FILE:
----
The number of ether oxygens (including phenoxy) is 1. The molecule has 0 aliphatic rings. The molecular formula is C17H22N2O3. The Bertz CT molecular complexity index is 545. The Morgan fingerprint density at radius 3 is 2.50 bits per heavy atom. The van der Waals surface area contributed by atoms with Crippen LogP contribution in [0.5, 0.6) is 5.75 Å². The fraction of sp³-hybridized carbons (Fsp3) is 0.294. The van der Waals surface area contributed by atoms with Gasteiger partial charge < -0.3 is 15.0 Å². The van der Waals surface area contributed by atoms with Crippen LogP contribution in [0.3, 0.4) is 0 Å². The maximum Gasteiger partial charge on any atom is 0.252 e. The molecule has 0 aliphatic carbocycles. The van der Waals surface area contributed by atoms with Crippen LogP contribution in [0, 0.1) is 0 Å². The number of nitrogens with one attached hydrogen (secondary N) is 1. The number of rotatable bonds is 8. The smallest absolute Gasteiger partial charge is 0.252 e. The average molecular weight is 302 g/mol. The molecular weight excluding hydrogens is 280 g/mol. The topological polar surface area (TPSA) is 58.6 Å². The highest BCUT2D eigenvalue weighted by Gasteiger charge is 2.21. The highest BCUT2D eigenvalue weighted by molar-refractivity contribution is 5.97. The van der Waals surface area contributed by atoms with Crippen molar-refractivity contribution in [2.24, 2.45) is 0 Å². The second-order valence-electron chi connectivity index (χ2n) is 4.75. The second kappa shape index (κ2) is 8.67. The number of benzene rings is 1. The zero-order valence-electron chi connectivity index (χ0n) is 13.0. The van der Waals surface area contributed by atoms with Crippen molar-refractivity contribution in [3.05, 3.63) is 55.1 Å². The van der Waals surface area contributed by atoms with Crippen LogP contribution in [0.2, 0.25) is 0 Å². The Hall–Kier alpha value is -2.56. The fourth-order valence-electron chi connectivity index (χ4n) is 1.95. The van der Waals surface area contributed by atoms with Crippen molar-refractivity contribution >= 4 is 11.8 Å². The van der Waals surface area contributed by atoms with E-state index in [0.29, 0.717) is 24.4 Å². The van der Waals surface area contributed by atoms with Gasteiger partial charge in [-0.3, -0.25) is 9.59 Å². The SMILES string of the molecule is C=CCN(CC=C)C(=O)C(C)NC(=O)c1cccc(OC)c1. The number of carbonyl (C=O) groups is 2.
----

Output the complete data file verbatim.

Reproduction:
The number of ether oxygens (including phenoxy) is 1. The molecule has 0 aliphatic rings. The molecular formula is C17H22N2O3. The Bertz CT molecular complexity index is 545. The Morgan fingerprint density at radius 3 is 2.50 bits per heavy atom. The van der Waals surface area contributed by atoms with Crippen LogP contribution in [0.5, 0.6) is 5.75 Å². The fraction of sp³-hybridized carbons (Fsp3) is 0.294. The van der Waals surface area contributed by atoms with Gasteiger partial charge < -0.3 is 15.0 Å². The van der Waals surface area contributed by atoms with Crippen LogP contribution in [0.3, 0.4) is 0 Å². The maximum Gasteiger partial charge on any atom is 0.252 e. The molecule has 0 aliphatic carbocycles. The van der Waals surface area contributed by atoms with Crippen LogP contribution in [0, 0.1) is 0 Å². The number of nitrogens with one attached hydrogen (secondary N) is 1. The number of rotatable bonds is 8. The smallest absolute Gasteiger partial charge is 0.252 e. The average molecular weight is 302 g/mol. The molecular weight excluding hydrogens is 280 g/mol. The topological polar surface area (TPSA) is 58.6 Å². The highest BCUT2D eigenvalue weighted by Gasteiger charge is 2.21. The highest BCUT2D eigenvalue weighted by molar-refractivity contribution is 5.97. The van der Waals surface area contributed by atoms with Crippen molar-refractivity contribution in [2.24, 2.45) is 0 Å². The second-order valence-electron chi connectivity index (χ2n) is 4.75. The second kappa shape index (κ2) is 8.67. The number of benzene rings is 1. The zero-order valence-electron chi connectivity index (χ0n) is 13.0. The van der Waals surface area contributed by atoms with Crippen molar-refractivity contribution in [3.05, 3.63) is 55.1 Å². The van der Waals surface area contributed by atoms with Crippen LogP contribution in [0.2, 0.25) is 0 Å². The Hall–Kier alpha value is -2.56. The fourth-order valence-electron chi connectivity index (χ4n) is 1.95. The van der Waals surface area contributed by atoms with Crippen molar-refractivity contribution >= 4 is 11.8 Å². The van der Waals surface area contributed by atoms with E-state index in [0.29, 0.717) is 24.4 Å². The van der Waals surface area contributed by atoms with Gasteiger partial charge in [-0.3, -0.25) is 9.59 Å². The SMILES string of the molecule is C=CCN(CC=C)C(=O)C(C)NC(=O)c1cccc(OC)c1. The number of carbonyl (C=O) groups is 2.